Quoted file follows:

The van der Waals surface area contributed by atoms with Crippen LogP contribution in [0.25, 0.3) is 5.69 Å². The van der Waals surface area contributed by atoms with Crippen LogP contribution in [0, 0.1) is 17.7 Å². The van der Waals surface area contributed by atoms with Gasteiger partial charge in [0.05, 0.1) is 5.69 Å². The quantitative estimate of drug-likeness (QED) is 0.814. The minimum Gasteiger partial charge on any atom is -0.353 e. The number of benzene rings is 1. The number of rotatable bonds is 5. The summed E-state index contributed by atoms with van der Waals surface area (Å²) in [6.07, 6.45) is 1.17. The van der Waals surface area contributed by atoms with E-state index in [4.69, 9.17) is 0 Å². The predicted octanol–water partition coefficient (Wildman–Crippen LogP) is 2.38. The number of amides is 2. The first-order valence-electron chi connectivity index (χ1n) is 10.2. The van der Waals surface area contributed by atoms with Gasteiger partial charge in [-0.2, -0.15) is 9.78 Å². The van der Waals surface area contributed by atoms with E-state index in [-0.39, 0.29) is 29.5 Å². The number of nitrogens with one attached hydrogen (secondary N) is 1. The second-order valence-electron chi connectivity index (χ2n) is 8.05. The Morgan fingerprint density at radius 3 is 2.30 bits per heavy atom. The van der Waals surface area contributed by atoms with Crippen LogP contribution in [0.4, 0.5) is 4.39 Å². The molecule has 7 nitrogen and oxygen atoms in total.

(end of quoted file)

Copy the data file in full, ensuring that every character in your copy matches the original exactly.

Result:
The van der Waals surface area contributed by atoms with Crippen LogP contribution in [0.25, 0.3) is 5.69 Å². The van der Waals surface area contributed by atoms with Crippen LogP contribution in [0, 0.1) is 17.7 Å². The van der Waals surface area contributed by atoms with Gasteiger partial charge in [0.05, 0.1) is 5.69 Å². The quantitative estimate of drug-likeness (QED) is 0.814. The minimum Gasteiger partial charge on any atom is -0.353 e. The number of benzene rings is 1. The number of rotatable bonds is 5. The summed E-state index contributed by atoms with van der Waals surface area (Å²) in [6.07, 6.45) is 1.17. The van der Waals surface area contributed by atoms with E-state index in [4.69, 9.17) is 0 Å². The predicted octanol–water partition coefficient (Wildman–Crippen LogP) is 2.38. The number of amides is 2. The first-order valence-electron chi connectivity index (χ1n) is 10.2. The van der Waals surface area contributed by atoms with Gasteiger partial charge in [-0.2, -0.15) is 9.78 Å². The van der Waals surface area contributed by atoms with E-state index in [-0.39, 0.29) is 29.5 Å². The number of nitrogens with one attached hydrogen (secondary N) is 1. The second-order valence-electron chi connectivity index (χ2n) is 8.05. The Morgan fingerprint density at radius 3 is 2.30 bits per heavy atom. The van der Waals surface area contributed by atoms with Crippen LogP contribution in [0.4, 0.5) is 4.39 Å². The molecule has 7 nitrogen and oxygen atoms in total.